And the concept of going afield to gather wild protein has become foreign to most urban residents.
So for the Escuela Verde students, there was a lot of "firsts."
Shooting a shotgun, for example.
"It was better than I thought it was going to be," said 11th-grader Joshua Arnold. "I thought it was going to break my shoulder."
Not only did he handle the gun without injury, he learned that he was a natural trapshooter: He broke the last five clay pigeons he attempted at the range.
All eight students passed the written and field tests and are now certified Wisconsin hunters.
They are all first in their families to do so.
"This makes my job so worthwhile," said Myles, the DNR warden. "The thing that excites me the most is kids from the city want to do this. It kills stereotypes."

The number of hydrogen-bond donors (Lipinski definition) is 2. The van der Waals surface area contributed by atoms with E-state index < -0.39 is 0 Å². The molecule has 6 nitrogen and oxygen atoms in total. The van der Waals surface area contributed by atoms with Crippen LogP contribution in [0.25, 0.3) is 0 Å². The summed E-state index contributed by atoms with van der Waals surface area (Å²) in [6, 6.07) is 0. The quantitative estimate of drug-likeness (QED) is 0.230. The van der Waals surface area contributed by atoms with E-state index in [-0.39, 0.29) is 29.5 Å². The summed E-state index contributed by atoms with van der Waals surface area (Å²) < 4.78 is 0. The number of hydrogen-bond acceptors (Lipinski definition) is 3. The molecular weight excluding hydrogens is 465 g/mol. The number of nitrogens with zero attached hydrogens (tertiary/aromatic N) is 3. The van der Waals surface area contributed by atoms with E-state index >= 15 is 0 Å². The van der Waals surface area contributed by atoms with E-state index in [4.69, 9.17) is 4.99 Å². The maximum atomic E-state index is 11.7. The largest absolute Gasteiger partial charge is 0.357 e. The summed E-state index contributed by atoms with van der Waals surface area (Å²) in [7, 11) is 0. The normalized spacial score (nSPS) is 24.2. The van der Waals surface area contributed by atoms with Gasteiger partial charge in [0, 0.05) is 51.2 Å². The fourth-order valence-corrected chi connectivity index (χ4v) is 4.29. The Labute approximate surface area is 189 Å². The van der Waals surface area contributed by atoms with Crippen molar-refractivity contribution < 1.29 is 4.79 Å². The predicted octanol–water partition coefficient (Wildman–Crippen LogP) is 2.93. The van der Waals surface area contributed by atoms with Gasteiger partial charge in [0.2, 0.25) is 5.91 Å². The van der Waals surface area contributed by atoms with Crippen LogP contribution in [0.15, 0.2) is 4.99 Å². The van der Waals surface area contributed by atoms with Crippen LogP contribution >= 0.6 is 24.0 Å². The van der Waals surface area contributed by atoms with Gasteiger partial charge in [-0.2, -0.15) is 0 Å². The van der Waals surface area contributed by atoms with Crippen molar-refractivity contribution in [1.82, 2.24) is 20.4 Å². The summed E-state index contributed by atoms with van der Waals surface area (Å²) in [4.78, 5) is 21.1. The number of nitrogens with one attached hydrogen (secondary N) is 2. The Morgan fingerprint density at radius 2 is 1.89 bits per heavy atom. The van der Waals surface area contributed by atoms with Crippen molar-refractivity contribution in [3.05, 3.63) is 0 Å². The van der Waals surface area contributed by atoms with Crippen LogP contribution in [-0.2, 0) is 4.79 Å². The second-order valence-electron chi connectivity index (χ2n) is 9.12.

Myles and the Inner City Sportsmen Club helped the students successfully achieve several "firsts." Several more are planned, including squirrel and deer hunting outings.
"Now," Baker said. "When do you all want to go hunting?"
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